Let’s take a moment to consider the absurdity of this scenario. A rule initially invented to prevent attackers from goal-hanging – standing next to the goal waiting for the ball to come to them – has morphed into a protracted pursuit of objective perfection, one in which entire games and careers and livelihoods now hang on the most infinitesimal of fractions. Or as former referee Keith Hackett wrote in the Telegraph: “VAR was designed to eliminate major, obvious errors. My fear is that we are going down a path where definitive judgements are being made without conclusive evidence.”
This is the tyranny of margins, and in case you’re beginning to wonder what all this has to do with Brexit, then consider the intellectual circuitry that allows a 52-48 referendum to be interpreted as an unequivocal, unassailable mandate. VAR and Brexit spring from the same popular impulse: an abhorrence of nuance, a growing intolerance to the very concept of ambiguity, a demand for total certainty, even when its pursuit becomes self-defeating, even when no such certainty exists.
And as with Brexit, the debate over VAR has come to subsume everything else around it: one long circular shouting match in which arguments calcify and positions entrench, defined ultimately not by sporting ethics or by judicial principle but by self-interest.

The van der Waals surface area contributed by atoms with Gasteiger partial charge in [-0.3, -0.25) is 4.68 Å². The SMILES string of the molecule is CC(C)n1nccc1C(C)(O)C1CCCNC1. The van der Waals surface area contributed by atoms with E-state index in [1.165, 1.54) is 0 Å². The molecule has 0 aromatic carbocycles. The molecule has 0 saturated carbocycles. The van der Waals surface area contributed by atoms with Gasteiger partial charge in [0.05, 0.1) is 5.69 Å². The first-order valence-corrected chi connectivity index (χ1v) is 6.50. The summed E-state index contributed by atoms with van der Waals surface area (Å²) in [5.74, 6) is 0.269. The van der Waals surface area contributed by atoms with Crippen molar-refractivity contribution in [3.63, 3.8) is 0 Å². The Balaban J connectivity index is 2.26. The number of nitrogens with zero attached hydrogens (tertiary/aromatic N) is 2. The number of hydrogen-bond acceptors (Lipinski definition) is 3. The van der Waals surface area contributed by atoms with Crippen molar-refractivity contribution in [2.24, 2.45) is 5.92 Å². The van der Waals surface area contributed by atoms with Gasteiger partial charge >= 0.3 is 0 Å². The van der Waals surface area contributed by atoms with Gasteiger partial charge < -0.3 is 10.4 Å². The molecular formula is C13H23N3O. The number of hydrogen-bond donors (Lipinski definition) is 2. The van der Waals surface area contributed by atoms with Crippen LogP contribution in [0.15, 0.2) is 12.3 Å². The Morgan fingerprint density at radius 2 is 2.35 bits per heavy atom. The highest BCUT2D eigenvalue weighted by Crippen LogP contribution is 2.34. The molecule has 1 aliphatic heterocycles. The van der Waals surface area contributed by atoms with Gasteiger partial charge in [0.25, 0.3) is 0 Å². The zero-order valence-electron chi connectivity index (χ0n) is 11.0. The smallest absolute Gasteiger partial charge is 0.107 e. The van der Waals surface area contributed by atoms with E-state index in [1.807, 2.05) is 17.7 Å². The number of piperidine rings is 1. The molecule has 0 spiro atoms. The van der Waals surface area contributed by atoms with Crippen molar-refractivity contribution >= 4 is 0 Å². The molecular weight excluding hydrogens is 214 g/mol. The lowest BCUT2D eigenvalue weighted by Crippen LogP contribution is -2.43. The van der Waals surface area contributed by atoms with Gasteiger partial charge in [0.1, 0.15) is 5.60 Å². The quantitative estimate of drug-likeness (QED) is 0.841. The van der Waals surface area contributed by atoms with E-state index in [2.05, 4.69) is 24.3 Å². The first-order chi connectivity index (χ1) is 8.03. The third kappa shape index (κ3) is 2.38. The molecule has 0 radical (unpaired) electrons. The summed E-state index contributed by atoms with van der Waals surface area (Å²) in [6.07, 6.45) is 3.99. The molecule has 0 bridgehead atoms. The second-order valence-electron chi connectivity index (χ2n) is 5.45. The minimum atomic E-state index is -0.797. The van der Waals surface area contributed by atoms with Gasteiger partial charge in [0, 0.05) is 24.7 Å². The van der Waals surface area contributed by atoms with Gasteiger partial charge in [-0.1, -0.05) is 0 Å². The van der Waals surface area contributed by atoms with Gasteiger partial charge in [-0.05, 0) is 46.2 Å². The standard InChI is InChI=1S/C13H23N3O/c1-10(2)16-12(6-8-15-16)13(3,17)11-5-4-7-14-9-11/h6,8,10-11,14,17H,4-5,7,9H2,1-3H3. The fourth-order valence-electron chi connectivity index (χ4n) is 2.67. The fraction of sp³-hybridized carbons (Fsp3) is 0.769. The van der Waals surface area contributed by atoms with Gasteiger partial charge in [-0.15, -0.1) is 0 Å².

The Evening Standard put forward a more pro-VAR article, using the ‘be careful what you wish for” premise.
Frankly, its all your own fault. Moaners, whingers, and complainers. Outraged managers, fuming fans, babbling phone-in callers. Protesting pundits, dissenting players and incensed commentators.
VAR, which will surely cause another round of controversy this weekend, is the inevitable product of all the years of football’s ceaseless persecution and under-mining of referees.
And of its flagrant, deliberate and self-seeking disrespect for the rules, or rather the Laws as too few people call them correctly.
You got what so many of you demanded so loudly and so often in all those seething post-match interviews, in all those TV debates, in all those late night rants on the radio.
And now you’ve got it, you don’t like it. So you’re all demanding inconsistency instead. As in interpretation. Fluctuation. Fudging. A little bending of the rules. So-called “common sense.”
As a response to the authorities’ attempts to iron out doubt and get as much right as possible, much of football’s reaction to the input of the new technology has been pure Alice-in-Wonderland stuff.
Spoilt, contradictory, contrary and paradoxical.